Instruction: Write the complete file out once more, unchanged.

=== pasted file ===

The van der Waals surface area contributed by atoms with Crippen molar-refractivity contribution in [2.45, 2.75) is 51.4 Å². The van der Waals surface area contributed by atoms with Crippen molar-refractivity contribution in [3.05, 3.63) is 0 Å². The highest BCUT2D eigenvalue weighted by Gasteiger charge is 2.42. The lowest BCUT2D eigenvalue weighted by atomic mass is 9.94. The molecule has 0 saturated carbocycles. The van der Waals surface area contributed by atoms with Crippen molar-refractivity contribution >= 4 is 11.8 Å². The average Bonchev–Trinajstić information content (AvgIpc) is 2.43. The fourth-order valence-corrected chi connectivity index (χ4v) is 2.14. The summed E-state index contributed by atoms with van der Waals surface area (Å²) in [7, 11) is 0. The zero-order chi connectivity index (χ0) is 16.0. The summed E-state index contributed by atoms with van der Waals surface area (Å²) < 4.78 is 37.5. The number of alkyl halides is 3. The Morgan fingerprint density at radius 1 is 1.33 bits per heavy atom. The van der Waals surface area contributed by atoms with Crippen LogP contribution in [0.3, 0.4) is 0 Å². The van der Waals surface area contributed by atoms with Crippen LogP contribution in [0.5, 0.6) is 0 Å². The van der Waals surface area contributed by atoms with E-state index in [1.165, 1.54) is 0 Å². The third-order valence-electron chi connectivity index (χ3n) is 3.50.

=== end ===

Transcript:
The van der Waals surface area contributed by atoms with Crippen molar-refractivity contribution in [2.45, 2.75) is 51.4 Å². The van der Waals surface area contributed by atoms with Crippen molar-refractivity contribution in [3.05, 3.63) is 0 Å². The highest BCUT2D eigenvalue weighted by Gasteiger charge is 2.42. The lowest BCUT2D eigenvalue weighted by atomic mass is 9.94. The molecule has 0 saturated carbocycles. The van der Waals surface area contributed by atoms with Crippen molar-refractivity contribution >= 4 is 11.8 Å². The average Bonchev–Trinajstić information content (AvgIpc) is 2.43. The fourth-order valence-corrected chi connectivity index (χ4v) is 2.14. The summed E-state index contributed by atoms with van der Waals surface area (Å²) in [7, 11) is 0. The zero-order chi connectivity index (χ0) is 16.0. The summed E-state index contributed by atoms with van der Waals surface area (Å²) < 4.78 is 37.5. The number of alkyl halides is 3. The Morgan fingerprint density at radius 1 is 1.33 bits per heavy atom. The van der Waals surface area contributed by atoms with Crippen LogP contribution in [0.3, 0.4) is 0 Å². The van der Waals surface area contributed by atoms with Crippen LogP contribution in [0.5, 0.6) is 0 Å². The van der Waals surface area contributed by atoms with E-state index in [1.165, 1.54) is 0 Å². The third-order valence-electron chi connectivity index (χ3n) is 3.50.